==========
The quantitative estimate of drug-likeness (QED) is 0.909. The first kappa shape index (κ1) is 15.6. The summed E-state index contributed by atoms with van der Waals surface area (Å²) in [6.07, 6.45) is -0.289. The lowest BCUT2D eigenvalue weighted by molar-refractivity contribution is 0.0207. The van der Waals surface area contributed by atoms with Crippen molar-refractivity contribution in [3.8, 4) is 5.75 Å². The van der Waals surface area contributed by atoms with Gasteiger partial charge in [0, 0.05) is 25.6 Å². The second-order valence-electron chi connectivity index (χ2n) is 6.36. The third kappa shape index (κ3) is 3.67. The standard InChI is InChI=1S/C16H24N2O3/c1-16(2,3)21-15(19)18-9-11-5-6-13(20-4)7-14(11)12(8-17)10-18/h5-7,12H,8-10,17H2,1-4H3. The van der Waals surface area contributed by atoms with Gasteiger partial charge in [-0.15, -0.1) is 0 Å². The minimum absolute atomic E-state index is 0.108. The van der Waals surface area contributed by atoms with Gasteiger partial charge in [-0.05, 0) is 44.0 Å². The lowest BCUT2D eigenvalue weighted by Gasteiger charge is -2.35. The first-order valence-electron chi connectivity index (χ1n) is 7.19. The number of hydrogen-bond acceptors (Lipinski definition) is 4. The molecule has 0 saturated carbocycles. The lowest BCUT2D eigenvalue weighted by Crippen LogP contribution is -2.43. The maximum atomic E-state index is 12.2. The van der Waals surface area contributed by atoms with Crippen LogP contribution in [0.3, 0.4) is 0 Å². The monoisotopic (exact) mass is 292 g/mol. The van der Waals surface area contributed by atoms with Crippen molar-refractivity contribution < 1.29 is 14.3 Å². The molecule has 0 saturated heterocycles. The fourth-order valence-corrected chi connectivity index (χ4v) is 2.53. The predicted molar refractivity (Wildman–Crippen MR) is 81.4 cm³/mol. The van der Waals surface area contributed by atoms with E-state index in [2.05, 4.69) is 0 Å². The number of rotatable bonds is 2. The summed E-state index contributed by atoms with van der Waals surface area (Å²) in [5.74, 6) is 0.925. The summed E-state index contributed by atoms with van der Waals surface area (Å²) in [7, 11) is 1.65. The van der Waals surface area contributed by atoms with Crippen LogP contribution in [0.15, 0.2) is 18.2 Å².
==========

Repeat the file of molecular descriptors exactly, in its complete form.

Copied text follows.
The quantitative estimate of drug-likeness (QED) is 0.909. The first kappa shape index (κ1) is 15.6. The summed E-state index contributed by atoms with van der Waals surface area (Å²) in [6.07, 6.45) is -0.289. The lowest BCUT2D eigenvalue weighted by molar-refractivity contribution is 0.0207. The van der Waals surface area contributed by atoms with Crippen molar-refractivity contribution in [3.8, 4) is 5.75 Å². The van der Waals surface area contributed by atoms with Gasteiger partial charge in [0, 0.05) is 25.6 Å². The second-order valence-electron chi connectivity index (χ2n) is 6.36. The third kappa shape index (κ3) is 3.67. The standard InChI is InChI=1S/C16H24N2O3/c1-16(2,3)21-15(19)18-9-11-5-6-13(20-4)7-14(11)12(8-17)10-18/h5-7,12H,8-10,17H2,1-4H3. The van der Waals surface area contributed by atoms with Gasteiger partial charge in [-0.15, -0.1) is 0 Å². The minimum absolute atomic E-state index is 0.108. The van der Waals surface area contributed by atoms with Gasteiger partial charge in [-0.05, 0) is 44.0 Å². The lowest BCUT2D eigenvalue weighted by Gasteiger charge is -2.35. The first-order valence-electron chi connectivity index (χ1n) is 7.19. The number of hydrogen-bond acceptors (Lipinski definition) is 4. The molecule has 0 saturated carbocycles. The lowest BCUT2D eigenvalue weighted by Crippen LogP contribution is -2.43. The maximum atomic E-state index is 12.2. The van der Waals surface area contributed by atoms with Crippen LogP contribution in [0.3, 0.4) is 0 Å². The monoisotopic (exact) mass is 292 g/mol. The van der Waals surface area contributed by atoms with Crippen molar-refractivity contribution < 1.29 is 14.3 Å². The molecule has 0 saturated heterocycles. The fourth-order valence-corrected chi connectivity index (χ4v) is 2.53. The predicted molar refractivity (Wildman–Crippen MR) is 81.4 cm³/mol. The van der Waals surface area contributed by atoms with E-state index in [2.05, 4.69) is 0 Å². The number of rotatable bonds is 2. The summed E-state index contributed by atoms with van der Waals surface area (Å²) in [5.74, 6) is 0.925. The summed E-state index contributed by atoms with van der Waals surface area (Å²) in [7, 11) is 1.65. The van der Waals surface area contributed by atoms with Crippen LogP contribution in [0.15, 0.2) is 18.2 Å².